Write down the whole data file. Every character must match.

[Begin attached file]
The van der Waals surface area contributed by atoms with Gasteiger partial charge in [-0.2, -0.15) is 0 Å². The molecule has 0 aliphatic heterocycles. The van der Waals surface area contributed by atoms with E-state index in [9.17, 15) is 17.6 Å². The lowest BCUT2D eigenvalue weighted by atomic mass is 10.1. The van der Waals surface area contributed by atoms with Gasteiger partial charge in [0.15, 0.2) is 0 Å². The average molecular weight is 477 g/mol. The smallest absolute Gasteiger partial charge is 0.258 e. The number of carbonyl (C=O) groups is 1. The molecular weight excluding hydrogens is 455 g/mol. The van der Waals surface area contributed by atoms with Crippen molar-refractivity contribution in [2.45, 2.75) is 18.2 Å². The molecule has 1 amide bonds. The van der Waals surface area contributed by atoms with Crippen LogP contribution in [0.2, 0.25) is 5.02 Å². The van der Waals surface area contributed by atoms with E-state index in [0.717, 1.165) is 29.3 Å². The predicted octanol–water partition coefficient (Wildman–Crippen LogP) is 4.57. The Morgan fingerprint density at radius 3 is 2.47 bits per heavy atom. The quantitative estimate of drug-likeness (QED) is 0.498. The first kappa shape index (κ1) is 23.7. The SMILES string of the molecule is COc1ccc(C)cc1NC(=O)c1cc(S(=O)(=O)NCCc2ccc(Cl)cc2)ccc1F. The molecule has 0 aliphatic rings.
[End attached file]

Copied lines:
The van der Waals surface area contributed by atoms with Gasteiger partial charge in [-0.2, -0.15) is 0 Å². The molecule has 0 aliphatic heterocycles. The van der Waals surface area contributed by atoms with E-state index in [9.17, 15) is 17.6 Å². The lowest BCUT2D eigenvalue weighted by atomic mass is 10.1. The van der Waals surface area contributed by atoms with Gasteiger partial charge in [0.15, 0.2) is 0 Å². The average molecular weight is 477 g/mol. The smallest absolute Gasteiger partial charge is 0.258 e. The number of carbonyl (C=O) groups is 1. The molecular weight excluding hydrogens is 455 g/mol. The van der Waals surface area contributed by atoms with Crippen molar-refractivity contribution in [2.45, 2.75) is 18.2 Å². The molecule has 1 amide bonds. The van der Waals surface area contributed by atoms with Crippen LogP contribution in [0.2, 0.25) is 5.02 Å². The van der Waals surface area contributed by atoms with E-state index in [0.717, 1.165) is 29.3 Å². The predicted octanol–water partition coefficient (Wildman–Crippen LogP) is 4.57. The Morgan fingerprint density at radius 3 is 2.47 bits per heavy atom. The quantitative estimate of drug-likeness (QED) is 0.498. The first kappa shape index (κ1) is 23.7. The SMILES string of the molecule is COc1ccc(C)cc1NC(=O)c1cc(S(=O)(=O)NCCc2ccc(Cl)cc2)ccc1F. The molecule has 0 aliphatic rings.